Living with Someone You Love

16 August 2006: Friday of the 19th Year in Ordinary Time
Matthew 19, 3-12: On Marriage

Have you ever dreamed of living your life with someone whom you love; spending the rest of your lifetime with him or her; keeping your relationship intact; building a family together; seeing your children and grandchildren? I guess all of us have intimate desires such as these: often, meaning and direction is not found in discovering one’s career, but in finding someone --- and staying with that significant other.

Today, we find ourselves confronted with marriage; and asking the question, how do we keep a marriage. Some advice from others validated with my experience.

  1. To keep a fire burning brightly, there’s one easy rule: Keep the logs together; near enough to keep warm and far enough apart for breathing room. Good fire, good marriage, same rule. Marnie Reed Crowel

I remember my parents. My mom and dad have a ritual together. They would wake up ahead of all of us and spend time talking over breakfast. They have lived with a commitment: they will wait for each other at mealtimes. I would remember my dad kissing my mom before he leaves for office or when he arrives from office. They would embrace each other often. I guess, this is what made their marriage warm and cozy.

However, there is breathing room. My dad had his various interests and activities. He goes with his friends. And my mom would be busy at home, but never demanding my dad to be present all the time. My mom attends her alumni gatherings at St. Agnes Academy.

But this routine allows one to have stories to tell. At night, I would hear them talking about what happened during the day. Each one volunteering their own stories. That way, they kept the fire burning.

  1. A good marriage is the union of two forgivers. Ruth Bell Graham

I also remember my parents. My mom and dad had arguments --- about running the house, about people they work with, about financial matters, about our problems, etc. I would hear them argue, also at mealtimes. My father has a temper, like myself. But as much as they have argued and hurt each other, they always end up kissing and forgiving each other at the end of the day. I know my mom’s complaint about Dad, but my mom never let it color her heart.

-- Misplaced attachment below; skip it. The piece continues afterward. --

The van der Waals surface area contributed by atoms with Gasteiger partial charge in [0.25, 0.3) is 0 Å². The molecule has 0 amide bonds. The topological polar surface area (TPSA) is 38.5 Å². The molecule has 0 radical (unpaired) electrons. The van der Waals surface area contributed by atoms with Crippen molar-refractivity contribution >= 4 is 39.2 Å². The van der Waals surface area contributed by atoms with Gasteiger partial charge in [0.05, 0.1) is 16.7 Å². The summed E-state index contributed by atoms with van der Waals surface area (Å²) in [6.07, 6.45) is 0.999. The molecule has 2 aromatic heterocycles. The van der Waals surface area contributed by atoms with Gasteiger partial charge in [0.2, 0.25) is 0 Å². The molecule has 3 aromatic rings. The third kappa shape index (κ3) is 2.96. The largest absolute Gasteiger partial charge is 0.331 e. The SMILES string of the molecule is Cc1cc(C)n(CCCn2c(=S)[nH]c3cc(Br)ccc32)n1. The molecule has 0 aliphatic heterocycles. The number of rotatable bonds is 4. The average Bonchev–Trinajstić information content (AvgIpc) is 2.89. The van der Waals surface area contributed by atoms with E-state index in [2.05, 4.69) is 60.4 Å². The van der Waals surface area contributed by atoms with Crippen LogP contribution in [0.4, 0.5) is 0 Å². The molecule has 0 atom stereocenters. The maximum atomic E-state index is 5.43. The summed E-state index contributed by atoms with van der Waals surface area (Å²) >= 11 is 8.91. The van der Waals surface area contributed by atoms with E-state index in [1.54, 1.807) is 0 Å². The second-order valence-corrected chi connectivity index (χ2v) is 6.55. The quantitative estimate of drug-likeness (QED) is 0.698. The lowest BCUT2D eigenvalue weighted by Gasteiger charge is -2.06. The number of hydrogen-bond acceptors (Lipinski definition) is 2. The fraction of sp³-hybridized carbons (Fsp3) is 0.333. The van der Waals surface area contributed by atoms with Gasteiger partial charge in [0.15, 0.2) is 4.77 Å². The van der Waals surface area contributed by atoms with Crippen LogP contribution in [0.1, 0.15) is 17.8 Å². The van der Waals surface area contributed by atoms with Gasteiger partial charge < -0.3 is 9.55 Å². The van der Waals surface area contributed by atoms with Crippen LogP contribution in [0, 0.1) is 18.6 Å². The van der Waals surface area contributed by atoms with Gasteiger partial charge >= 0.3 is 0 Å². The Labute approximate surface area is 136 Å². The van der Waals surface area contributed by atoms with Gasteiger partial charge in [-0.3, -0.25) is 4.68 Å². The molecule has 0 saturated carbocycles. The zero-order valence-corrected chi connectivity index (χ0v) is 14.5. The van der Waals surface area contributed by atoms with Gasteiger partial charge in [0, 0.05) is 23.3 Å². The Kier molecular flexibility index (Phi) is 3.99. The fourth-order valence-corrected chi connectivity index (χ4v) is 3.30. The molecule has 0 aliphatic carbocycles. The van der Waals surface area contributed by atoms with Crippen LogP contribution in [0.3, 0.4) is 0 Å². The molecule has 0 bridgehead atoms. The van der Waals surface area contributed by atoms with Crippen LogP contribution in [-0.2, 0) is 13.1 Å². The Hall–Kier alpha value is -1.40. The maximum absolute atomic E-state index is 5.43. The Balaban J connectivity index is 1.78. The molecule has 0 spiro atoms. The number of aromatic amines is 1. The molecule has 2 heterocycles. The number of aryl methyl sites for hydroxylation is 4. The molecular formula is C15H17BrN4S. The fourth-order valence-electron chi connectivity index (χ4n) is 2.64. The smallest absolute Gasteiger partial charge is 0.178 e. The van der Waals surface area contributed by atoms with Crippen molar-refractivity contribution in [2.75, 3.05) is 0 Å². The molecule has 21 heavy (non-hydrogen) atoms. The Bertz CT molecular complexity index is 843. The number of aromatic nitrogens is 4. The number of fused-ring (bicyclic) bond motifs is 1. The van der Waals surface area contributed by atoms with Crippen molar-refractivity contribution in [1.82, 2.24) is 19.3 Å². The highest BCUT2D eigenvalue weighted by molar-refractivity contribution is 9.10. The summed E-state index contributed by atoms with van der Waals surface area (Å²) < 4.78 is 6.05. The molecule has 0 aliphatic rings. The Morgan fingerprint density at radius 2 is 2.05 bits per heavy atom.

1. One advantage of marriage, it seems to me, is that when you fall out of love with him, or he falls out of love with you, it keeps you together until you maybe fall in again. Judith Viorst

I remember my grandparents. My grandparents were not as demonstrative as my mom and dad. I guess many times they have fallen out of love with each other. My lolo had an attitude. But they kept the marriage. Being the firstborn, I have spent considerable time with my lola and lolo, in my dad’s ancestral home. I cannot forget the smell of old wood and furniture, the look of antique tables and rocking chair. Before my lolo died, I remember my lola taking good care of him. In the end, I remember the two of them just together. Commitment is greatly felt when the romantic feeling fades.

To me, the rule of marriage is also the rule in maintaining all sorts of relationships. Enough spaces for intimacy and individuality. Forgiveness as many times as possible. Seventy-seven, seven times as Jesus said --- infinitely, again and again. And finally, having that commitment to keep you together, just in case, you fall out and in love again.


flowerdrumsong said...

Wow, Fr. JBoy. Very apt reflection for me who's a bride-to-be!

Thanks for sharing your reflection. It's very meaningful! :)

Jessel Gerard said...

Dear flowerdrumsong,

Thank you very much. Will pray for your coming wedding. Am sure it will be a very memorable event.

Jboy SJ